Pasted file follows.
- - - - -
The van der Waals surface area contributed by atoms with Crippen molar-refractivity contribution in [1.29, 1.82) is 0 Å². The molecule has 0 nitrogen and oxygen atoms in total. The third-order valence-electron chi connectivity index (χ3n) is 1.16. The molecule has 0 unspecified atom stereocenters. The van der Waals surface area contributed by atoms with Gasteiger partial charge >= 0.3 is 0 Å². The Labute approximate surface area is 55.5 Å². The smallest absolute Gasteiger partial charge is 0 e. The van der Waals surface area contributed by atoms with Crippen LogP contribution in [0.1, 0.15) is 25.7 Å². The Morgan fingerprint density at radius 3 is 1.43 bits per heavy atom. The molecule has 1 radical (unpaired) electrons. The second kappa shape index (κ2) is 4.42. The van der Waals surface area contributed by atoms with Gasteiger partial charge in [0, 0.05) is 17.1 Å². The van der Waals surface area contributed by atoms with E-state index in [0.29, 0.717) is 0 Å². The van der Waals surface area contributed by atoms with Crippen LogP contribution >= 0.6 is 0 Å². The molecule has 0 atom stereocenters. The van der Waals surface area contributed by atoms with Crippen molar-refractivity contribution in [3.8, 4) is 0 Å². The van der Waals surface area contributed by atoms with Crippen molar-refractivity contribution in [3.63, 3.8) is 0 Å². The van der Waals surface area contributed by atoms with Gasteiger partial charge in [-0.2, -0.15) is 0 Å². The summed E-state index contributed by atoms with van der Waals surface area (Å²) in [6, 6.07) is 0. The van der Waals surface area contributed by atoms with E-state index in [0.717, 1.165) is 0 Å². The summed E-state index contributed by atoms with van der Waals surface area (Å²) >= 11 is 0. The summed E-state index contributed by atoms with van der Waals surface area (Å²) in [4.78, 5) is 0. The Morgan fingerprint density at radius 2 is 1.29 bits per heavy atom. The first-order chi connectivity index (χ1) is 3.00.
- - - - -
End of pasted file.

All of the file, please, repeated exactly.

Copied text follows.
The van der Waals surface area contributed by atoms with Crippen molar-refractivity contribution in [1.29, 1.82) is 0 Å². The molecule has 0 nitrogen and oxygen atoms in total. The third-order valence-electron chi connectivity index (χ3n) is 1.16. The molecule has 0 unspecified atom stereocenters. The van der Waals surface area contributed by atoms with Gasteiger partial charge >= 0.3 is 0 Å². The Labute approximate surface area is 55.5 Å². The smallest absolute Gasteiger partial charge is 0 e. The van der Waals surface area contributed by atoms with Crippen LogP contribution in [0.1, 0.15) is 25.7 Å². The Morgan fingerprint density at radius 3 is 1.43 bits per heavy atom. The molecule has 1 radical (unpaired) electrons. The second kappa shape index (κ2) is 4.42. The van der Waals surface area contributed by atoms with Gasteiger partial charge in [0, 0.05) is 17.1 Å². The van der Waals surface area contributed by atoms with E-state index in [0.29, 0.717) is 0 Å². The van der Waals surface area contributed by atoms with Crippen LogP contribution >= 0.6 is 0 Å². The molecule has 0 atom stereocenters. The van der Waals surface area contributed by atoms with Crippen molar-refractivity contribution in [3.8, 4) is 0 Å². The van der Waals surface area contributed by atoms with Crippen molar-refractivity contribution in [3.63, 3.8) is 0 Å². The van der Waals surface area contributed by atoms with Gasteiger partial charge in [-0.2, -0.15) is 0 Å². The summed E-state index contributed by atoms with van der Waals surface area (Å²) in [6, 6.07) is 0. The van der Waals surface area contributed by atoms with E-state index in [0.717, 1.165) is 0 Å². The summed E-state index contributed by atoms with van der Waals surface area (Å²) >= 11 is 0. The summed E-state index contributed by atoms with van der Waals surface area (Å²) in [4.78, 5) is 0. The Morgan fingerprint density at radius 2 is 1.29 bits per heavy atom. The first-order chi connectivity index (χ1) is 3.00.